It is Brooklyn’s Betty Ford Center.
Red Hook could be getting a high-end drug rehabilitation center called the Urban Recovery House, where patients would pay as much as $50,000 for a 28-day stay just steps from the muddy banks of New York Harbor. Such a project is long overdue, according to the guys putting their money behind the venture.
“We expect high-net-worth individuals and families,” said Michael Mosberg, one of Urban Recovery’s backers. “There’s a glaring deficiency in New York for this kind of facility.”
The center, which owners hope will open in 2016, will offer live-in patients such addiction-combatting treatments as yoga, acupuncture, and music therapy and will not accept health insurance or government assistance money. The pitch led one Red Hooker to question exactly who the facility is intended to serve.
“Are we talking about average people?” asked Robert Berrios, spokesman for Visitation of the Blessed Virgin Mary Church. “Or are we talking about Justin Bieber?”
The rehab clinic is planned for the corner of Richards and Van Dyke streets and would include 30 beds in a five-story building. The ground floor would be reserved for parking as a way of protecting from floods.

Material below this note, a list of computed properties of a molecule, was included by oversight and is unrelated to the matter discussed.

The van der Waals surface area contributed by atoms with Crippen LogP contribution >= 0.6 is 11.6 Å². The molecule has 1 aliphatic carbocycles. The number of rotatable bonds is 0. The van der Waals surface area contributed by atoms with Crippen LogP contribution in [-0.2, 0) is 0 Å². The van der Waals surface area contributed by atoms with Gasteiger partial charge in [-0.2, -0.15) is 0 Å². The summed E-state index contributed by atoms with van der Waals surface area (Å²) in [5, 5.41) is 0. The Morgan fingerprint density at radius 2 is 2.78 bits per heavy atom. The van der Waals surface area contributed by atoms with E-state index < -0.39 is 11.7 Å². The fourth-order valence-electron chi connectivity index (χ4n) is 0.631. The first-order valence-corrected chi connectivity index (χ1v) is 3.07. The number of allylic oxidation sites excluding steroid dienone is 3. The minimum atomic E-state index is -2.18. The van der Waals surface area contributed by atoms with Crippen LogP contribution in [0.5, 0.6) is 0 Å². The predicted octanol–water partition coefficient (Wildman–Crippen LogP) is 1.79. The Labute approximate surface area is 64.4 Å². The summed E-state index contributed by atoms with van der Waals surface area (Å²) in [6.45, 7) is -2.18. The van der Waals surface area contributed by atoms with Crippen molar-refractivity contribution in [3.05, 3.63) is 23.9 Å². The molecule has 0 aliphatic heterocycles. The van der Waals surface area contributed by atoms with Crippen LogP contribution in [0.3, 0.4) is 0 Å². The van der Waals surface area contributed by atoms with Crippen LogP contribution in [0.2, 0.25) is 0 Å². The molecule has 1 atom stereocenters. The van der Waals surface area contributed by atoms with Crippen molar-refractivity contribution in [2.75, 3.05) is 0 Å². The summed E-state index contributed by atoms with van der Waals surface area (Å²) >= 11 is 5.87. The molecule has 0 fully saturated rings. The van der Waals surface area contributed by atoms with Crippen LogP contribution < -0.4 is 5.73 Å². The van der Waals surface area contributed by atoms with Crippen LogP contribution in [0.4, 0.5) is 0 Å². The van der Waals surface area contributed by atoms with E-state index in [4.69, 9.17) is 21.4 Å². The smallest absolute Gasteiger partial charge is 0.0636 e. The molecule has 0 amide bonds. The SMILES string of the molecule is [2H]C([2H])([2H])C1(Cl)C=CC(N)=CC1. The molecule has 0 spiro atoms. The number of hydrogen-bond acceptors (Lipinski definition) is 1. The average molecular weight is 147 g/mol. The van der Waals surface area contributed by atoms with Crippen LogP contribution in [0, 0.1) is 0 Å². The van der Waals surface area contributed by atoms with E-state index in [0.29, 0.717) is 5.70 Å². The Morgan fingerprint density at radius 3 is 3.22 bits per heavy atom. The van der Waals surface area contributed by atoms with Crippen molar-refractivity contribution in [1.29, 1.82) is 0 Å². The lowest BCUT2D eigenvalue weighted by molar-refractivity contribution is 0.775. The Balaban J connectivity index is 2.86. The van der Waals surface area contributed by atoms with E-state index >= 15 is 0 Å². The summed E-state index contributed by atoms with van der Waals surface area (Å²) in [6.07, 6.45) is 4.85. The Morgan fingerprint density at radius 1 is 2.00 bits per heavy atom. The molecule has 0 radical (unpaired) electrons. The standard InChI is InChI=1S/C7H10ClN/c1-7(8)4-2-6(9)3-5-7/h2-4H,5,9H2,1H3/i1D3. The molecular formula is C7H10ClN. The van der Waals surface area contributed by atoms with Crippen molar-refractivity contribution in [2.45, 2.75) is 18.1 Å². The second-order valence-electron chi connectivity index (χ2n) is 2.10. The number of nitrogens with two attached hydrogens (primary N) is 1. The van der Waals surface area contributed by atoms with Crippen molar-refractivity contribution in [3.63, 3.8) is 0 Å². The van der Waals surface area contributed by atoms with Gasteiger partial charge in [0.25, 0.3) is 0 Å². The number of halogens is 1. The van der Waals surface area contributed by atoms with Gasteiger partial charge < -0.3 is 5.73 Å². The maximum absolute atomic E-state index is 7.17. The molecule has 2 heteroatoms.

Neighbors were freaked out about the prospect of the place being a methadone clinic, having bid multiple fill-in-fix centers good riddance in years past.
“It was like ‘Dawn of the Dead’ with people walking around the neighborhood,” said John McGettrick, Red Hook Civic Association co-chairman, about the scene on the streets outside the heroin-substitute stations.
But the brains behind the latest get-clean clinic assuaged the concerns at a community board meeting on Thursday.
“Never will we be a methadone clinic,” said Mosberg. “We are an inpatient facility.”
The program he wants to run is based on total abstinence, he added.
Mosberg is a partner in the project with Johan Sorensen.
The pair expect their facility to create about 50 jobs, including clinical, support, and maintenance staff positions. They pledged to hire locally whenever possible.
The project planners also said they would provide free assessments and referrals for Red Hook residents seeking drug treatment.
“Our passion doesn’t lie in getting the super-rich off drugs,” said Sorensen. “My passion is in helping people to get clean.”